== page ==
Au­then­tic He­nan prints come to Van­cou­ver

China Daily (Canada) - - FRONT PAGE - By HATTY LIU in Van­cou­ver

More than 60 au­then­tic wood­block New Year prints from China’s He­nan Prov­ince are on dis­play at the Chi­nese Cul­tural Cen­tre (CCC) Mu­seum of Van­cou­ver, part of an an­nual cul­tural ex­change project with the He­nan Pro­vin­cial Ad­min­is­tra­tion of Her­itage.

The ex­hi­bi­tion, called Cul­tural China – Charm­ing He­nan is the first time that the au­then­tic ar­ti­facts from China have been dis­played in Van­cou­ver since the ex­change agree­ment be­gan three years ago.

Ac­cord­ing to Toni Zhang, manager of the mu­seum, pre­vi­ous years’ ex­hi­bi­tions on Chi­nese char­ac­ters and the an­cient ar­chi­tec­ture of Dengfeng, He­nan, were popular, “but we could only put on prints of the orig­i­nal ob­jects”.

“We wanted more orig­i­nal ob­jects, so wood­block prints were cho­sen this year not only to co­in­cide with the Lu­nar New Year but be­cause they were easy to trans­port,” Zhang said.

The ex­hi­bi­tion runs from Feb. 28 to April 12, 2015.

Wood­block prints are a New Year folk tra­di­tion in He­nan prov­ince, an area in China’s Cen­tral Plains known as the “cra­dle of Chi­nese civ­i­liza­tion”.

Images carved into wood are inked in a va­ri­ety of vivid colours, printed onto sheets of pa­per, and pasted onto doors and walls to bring bless­ings to the home. The He­nan wood­block tra­di­tion is the old­est va­ri­ety of wood­block print­ing in China and has its own dis­tinc­tive style, por­tray­ing peo­ple with large faces and smaller bod­ies for a car­toon­ish ef­fect.

“Many vis­i­tors are fas­ci­nated with the ex­hibit be­cause they only knew of hand-drawn New Year pic­tures, not printed ones that look hand-drawn, and didn’t know there were va­ri­eties to New Year pic­tures,” Zhang said.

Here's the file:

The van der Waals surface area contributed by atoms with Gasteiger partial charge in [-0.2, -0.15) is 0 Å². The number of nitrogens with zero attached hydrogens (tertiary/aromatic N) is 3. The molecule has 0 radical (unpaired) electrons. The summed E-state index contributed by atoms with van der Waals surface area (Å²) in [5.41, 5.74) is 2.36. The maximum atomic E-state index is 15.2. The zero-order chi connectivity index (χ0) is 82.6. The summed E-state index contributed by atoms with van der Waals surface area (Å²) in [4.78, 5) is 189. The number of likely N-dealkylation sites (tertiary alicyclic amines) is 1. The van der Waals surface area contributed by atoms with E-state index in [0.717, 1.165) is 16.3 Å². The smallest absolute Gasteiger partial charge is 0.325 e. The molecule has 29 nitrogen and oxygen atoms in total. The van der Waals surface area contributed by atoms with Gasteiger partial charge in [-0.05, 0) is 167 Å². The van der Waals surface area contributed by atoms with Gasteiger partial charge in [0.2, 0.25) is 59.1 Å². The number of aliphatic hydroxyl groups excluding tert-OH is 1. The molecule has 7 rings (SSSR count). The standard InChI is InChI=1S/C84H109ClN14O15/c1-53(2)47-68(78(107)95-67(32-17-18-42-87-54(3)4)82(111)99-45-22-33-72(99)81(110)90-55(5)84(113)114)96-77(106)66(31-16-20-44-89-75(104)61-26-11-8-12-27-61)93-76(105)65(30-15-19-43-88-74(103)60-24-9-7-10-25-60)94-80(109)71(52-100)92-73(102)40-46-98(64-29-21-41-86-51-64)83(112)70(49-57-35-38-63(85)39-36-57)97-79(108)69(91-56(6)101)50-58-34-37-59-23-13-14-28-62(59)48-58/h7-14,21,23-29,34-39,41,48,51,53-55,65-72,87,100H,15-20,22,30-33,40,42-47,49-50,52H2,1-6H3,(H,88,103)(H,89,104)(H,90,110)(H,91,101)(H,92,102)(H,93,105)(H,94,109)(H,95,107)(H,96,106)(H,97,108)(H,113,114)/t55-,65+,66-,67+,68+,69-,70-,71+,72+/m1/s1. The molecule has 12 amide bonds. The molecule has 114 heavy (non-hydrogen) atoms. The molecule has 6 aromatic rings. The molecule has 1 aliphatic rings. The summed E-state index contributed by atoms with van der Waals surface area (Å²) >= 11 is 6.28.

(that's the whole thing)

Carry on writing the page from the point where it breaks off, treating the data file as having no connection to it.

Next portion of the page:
Prints from the ex­hi­bi­tion fea­ture door gods and deities to pro­tect and bless the home, aus­pi­cious mo­tifs and sym­bols, and scenes from op­eras and folk tales, by far the big­gest cat­e­gory of prints.

The ex­hi­bi­tion will pro­vide cul­tural ed­u­ca­tion to around 3,000 stu­dents at the S.K. Lee Academy Chi­nese Lan­guage School at­tached to the CCC, who visit the mu­seum for free, and around 1,000 non-Chi­ne­ses­peak­ing pri­mary school vis­i­tors to the mu­seum each year.

“We try to take our stu­dents when­ever there are ex­hi­bi­tions with his­tor­i­cal and cul­tural value, since learn­ing cul­ture is in­sep­a­ra­ble from learn­ing a lan­guage,” said Daisy Chan, prin­ci­pal of the Chi­nese school.

On the first day school was in ses­sion af­ter the ex­hi­bi­tion opened, Chi­nese-Canadian stu­dents ex­plor­ing the gallery were im­pressed by a Lu­nar New Year tra­di­tion that was dif­fer­ent from their own.

“In my fam­ily we have tra­di­tions like food and red pock­ets, but not art­work. This is com­pletely new,” said Emily Cun, a Grade 12 stu­dent.

The ex­hi­bi­tion is or­ga­nized with col­lab­o­ra­tion from the Kaifeng City Mu­seum and Anyang Mu­seum of He­nan Prov­ince. The Chi­nese Cul­ture Cen­tre Mu­seum is lo­cated at 555 Columbia Street, Van­cou­ver Tick­ets are $3 for adults, $2 for stu­dents and free on Tues­days for se­niors.



On­line ad­ver­tis­ing will be sub­ject to more scru­tiny in China, af­ter a top reg­u­la­tor said the gov­ern­ment would be com­ing out with more rules. > p 18

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